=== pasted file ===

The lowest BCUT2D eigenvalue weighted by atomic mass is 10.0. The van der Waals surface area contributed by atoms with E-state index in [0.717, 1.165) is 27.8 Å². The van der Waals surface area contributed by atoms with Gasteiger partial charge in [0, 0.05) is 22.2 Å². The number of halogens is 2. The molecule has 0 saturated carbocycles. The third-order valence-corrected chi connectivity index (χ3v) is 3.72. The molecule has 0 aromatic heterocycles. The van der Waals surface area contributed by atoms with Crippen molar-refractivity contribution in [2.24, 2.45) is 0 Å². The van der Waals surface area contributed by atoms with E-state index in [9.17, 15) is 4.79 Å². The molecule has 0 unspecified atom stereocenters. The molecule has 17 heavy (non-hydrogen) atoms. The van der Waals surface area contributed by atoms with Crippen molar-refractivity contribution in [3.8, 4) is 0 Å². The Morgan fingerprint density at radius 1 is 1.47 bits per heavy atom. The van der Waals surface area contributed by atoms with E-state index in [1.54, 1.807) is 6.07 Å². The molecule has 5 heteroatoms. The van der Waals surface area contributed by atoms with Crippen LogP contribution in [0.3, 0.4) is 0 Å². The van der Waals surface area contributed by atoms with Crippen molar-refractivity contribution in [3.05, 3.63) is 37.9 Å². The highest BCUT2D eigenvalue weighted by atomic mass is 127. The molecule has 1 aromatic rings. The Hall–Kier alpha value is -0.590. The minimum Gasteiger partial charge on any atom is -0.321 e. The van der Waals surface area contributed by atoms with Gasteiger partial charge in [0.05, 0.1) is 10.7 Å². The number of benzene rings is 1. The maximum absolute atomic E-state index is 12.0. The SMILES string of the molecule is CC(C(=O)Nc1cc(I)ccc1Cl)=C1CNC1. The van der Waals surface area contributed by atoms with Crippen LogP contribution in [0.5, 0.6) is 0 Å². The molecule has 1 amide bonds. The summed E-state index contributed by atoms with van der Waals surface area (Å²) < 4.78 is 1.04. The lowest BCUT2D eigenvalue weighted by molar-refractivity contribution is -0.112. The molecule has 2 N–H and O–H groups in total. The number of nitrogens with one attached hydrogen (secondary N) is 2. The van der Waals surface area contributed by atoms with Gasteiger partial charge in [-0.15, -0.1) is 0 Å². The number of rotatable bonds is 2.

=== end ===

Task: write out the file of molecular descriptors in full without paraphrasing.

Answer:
The lowest BCUT2D eigenvalue weighted by atomic mass is 10.0. The van der Waals surface area contributed by atoms with E-state index in [0.717, 1.165) is 27.8 Å². The van der Waals surface area contributed by atoms with Gasteiger partial charge in [0, 0.05) is 22.2 Å². The number of halogens is 2. The molecule has 0 saturated carbocycles. The third-order valence-corrected chi connectivity index (χ3v) is 3.72. The molecule has 0 aromatic heterocycles. The van der Waals surface area contributed by atoms with Crippen molar-refractivity contribution in [2.24, 2.45) is 0 Å². The van der Waals surface area contributed by atoms with E-state index in [9.17, 15) is 4.79 Å². The molecule has 0 unspecified atom stereocenters. The molecule has 17 heavy (non-hydrogen) atoms. The van der Waals surface area contributed by atoms with Crippen molar-refractivity contribution in [3.8, 4) is 0 Å². The Morgan fingerprint density at radius 1 is 1.47 bits per heavy atom. The van der Waals surface area contributed by atoms with E-state index in [1.54, 1.807) is 6.07 Å². The molecule has 5 heteroatoms. The van der Waals surface area contributed by atoms with Crippen LogP contribution in [0.3, 0.4) is 0 Å². The van der Waals surface area contributed by atoms with Crippen molar-refractivity contribution in [3.05, 3.63) is 37.9 Å². The highest BCUT2D eigenvalue weighted by atomic mass is 127. The molecule has 1 aromatic rings. The Hall–Kier alpha value is -0.590. The minimum Gasteiger partial charge on any atom is -0.321 e. The van der Waals surface area contributed by atoms with Gasteiger partial charge in [0.05, 0.1) is 10.7 Å². The number of benzene rings is 1. The maximum absolute atomic E-state index is 12.0. The SMILES string of the molecule is CC(C(=O)Nc1cc(I)ccc1Cl)=C1CNC1. The van der Waals surface area contributed by atoms with Crippen LogP contribution in [0.5, 0.6) is 0 Å². The molecule has 1 amide bonds. The summed E-state index contributed by atoms with van der Waals surface area (Å²) < 4.78 is 1.04. The lowest BCUT2D eigenvalue weighted by molar-refractivity contribution is -0.112. The molecule has 2 N–H and O–H groups in total. The number of nitrogens with one attached hydrogen (secondary N) is 2. The van der Waals surface area contributed by atoms with Gasteiger partial charge in [-0.15, -0.1) is 0 Å². The number of rotatable bonds is 2.